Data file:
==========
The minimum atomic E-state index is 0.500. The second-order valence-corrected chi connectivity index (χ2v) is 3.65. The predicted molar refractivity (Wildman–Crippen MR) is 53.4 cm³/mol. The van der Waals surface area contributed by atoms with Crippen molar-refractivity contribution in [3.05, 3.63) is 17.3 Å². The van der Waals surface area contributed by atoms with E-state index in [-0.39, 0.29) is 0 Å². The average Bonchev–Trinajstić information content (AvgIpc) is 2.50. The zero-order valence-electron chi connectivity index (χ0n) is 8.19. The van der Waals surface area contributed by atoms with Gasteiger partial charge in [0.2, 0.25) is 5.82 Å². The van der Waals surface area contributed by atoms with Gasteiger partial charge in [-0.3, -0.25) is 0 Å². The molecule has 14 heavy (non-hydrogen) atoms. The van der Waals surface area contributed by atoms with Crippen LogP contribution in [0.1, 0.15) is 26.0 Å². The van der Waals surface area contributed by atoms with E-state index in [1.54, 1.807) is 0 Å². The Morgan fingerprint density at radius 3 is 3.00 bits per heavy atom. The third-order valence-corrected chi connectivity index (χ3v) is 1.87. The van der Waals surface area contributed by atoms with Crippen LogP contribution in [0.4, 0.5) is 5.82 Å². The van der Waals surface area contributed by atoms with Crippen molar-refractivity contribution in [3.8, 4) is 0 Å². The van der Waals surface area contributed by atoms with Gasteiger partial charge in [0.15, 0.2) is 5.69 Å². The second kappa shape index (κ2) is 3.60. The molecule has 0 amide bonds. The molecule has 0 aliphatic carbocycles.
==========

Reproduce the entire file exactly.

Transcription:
The minimum atomic E-state index is 0.500. The second-order valence-corrected chi connectivity index (χ2v) is 3.65. The predicted molar refractivity (Wildman–Crippen MR) is 53.4 cm³/mol. The van der Waals surface area contributed by atoms with Crippen molar-refractivity contribution in [3.05, 3.63) is 17.3 Å². The van der Waals surface area contributed by atoms with E-state index in [-0.39, 0.29) is 0 Å². The average Bonchev–Trinajstić information content (AvgIpc) is 2.50. The zero-order valence-electron chi connectivity index (χ0n) is 8.19. The van der Waals surface area contributed by atoms with Gasteiger partial charge in [0.2, 0.25) is 5.82 Å². The van der Waals surface area contributed by atoms with Gasteiger partial charge in [-0.3, -0.25) is 0 Å². The molecule has 14 heavy (non-hydrogen) atoms. The van der Waals surface area contributed by atoms with Crippen LogP contribution in [0.1, 0.15) is 26.0 Å². The van der Waals surface area contributed by atoms with E-state index in [1.54, 1.807) is 0 Å². The Morgan fingerprint density at radius 3 is 3.00 bits per heavy atom. The third-order valence-corrected chi connectivity index (χ3v) is 1.87. The van der Waals surface area contributed by atoms with Crippen LogP contribution in [0.4, 0.5) is 5.82 Å². The van der Waals surface area contributed by atoms with Crippen molar-refractivity contribution in [3.8, 4) is 0 Å². The van der Waals surface area contributed by atoms with Gasteiger partial charge in [0.15, 0.2) is 5.69 Å². The second kappa shape index (κ2) is 3.60. The molecule has 0 amide bonds. The molecule has 0 aliphatic carbocycles.